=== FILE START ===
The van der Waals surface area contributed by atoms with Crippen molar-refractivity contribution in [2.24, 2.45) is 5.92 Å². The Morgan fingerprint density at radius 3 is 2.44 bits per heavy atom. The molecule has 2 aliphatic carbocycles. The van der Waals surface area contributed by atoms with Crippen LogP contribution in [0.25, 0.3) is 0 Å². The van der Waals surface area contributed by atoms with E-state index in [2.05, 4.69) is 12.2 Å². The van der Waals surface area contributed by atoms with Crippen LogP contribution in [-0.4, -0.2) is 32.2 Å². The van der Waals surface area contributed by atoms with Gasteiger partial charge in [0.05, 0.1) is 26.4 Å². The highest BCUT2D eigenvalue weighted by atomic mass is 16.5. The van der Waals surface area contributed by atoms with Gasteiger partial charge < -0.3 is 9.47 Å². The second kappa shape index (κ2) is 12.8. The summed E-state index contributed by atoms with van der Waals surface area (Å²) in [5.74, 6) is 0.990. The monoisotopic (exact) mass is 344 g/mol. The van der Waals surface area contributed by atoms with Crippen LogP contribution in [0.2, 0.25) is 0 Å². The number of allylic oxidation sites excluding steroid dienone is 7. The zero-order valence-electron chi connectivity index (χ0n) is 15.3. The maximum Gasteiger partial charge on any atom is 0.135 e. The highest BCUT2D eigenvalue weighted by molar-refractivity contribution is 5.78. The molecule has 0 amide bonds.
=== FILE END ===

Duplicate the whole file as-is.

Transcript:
The van der Waals surface area contributed by atoms with Crippen molar-refractivity contribution in [2.24, 2.45) is 5.92 Å². The Morgan fingerprint density at radius 3 is 2.44 bits per heavy atom. The molecule has 2 aliphatic carbocycles. The van der Waals surface area contributed by atoms with Crippen LogP contribution in [0.25, 0.3) is 0 Å². The van der Waals surface area contributed by atoms with E-state index in [2.05, 4.69) is 12.2 Å². The van der Waals surface area contributed by atoms with Crippen LogP contribution in [-0.4, -0.2) is 32.2 Å². The van der Waals surface area contributed by atoms with Gasteiger partial charge in [0.05, 0.1) is 26.4 Å². The highest BCUT2D eigenvalue weighted by atomic mass is 16.5. The van der Waals surface area contributed by atoms with Gasteiger partial charge < -0.3 is 9.47 Å². The second kappa shape index (κ2) is 12.8. The summed E-state index contributed by atoms with van der Waals surface area (Å²) in [5.74, 6) is 0.990. The monoisotopic (exact) mass is 344 g/mol. The van der Waals surface area contributed by atoms with Crippen LogP contribution in [0.2, 0.25) is 0 Å². The number of allylic oxidation sites excluding steroid dienone is 7. The zero-order valence-electron chi connectivity index (χ0n) is 15.3. The maximum Gasteiger partial charge on any atom is 0.135 e. The highest BCUT2D eigenvalue weighted by molar-refractivity contribution is 5.78. The molecule has 0 amide bonds.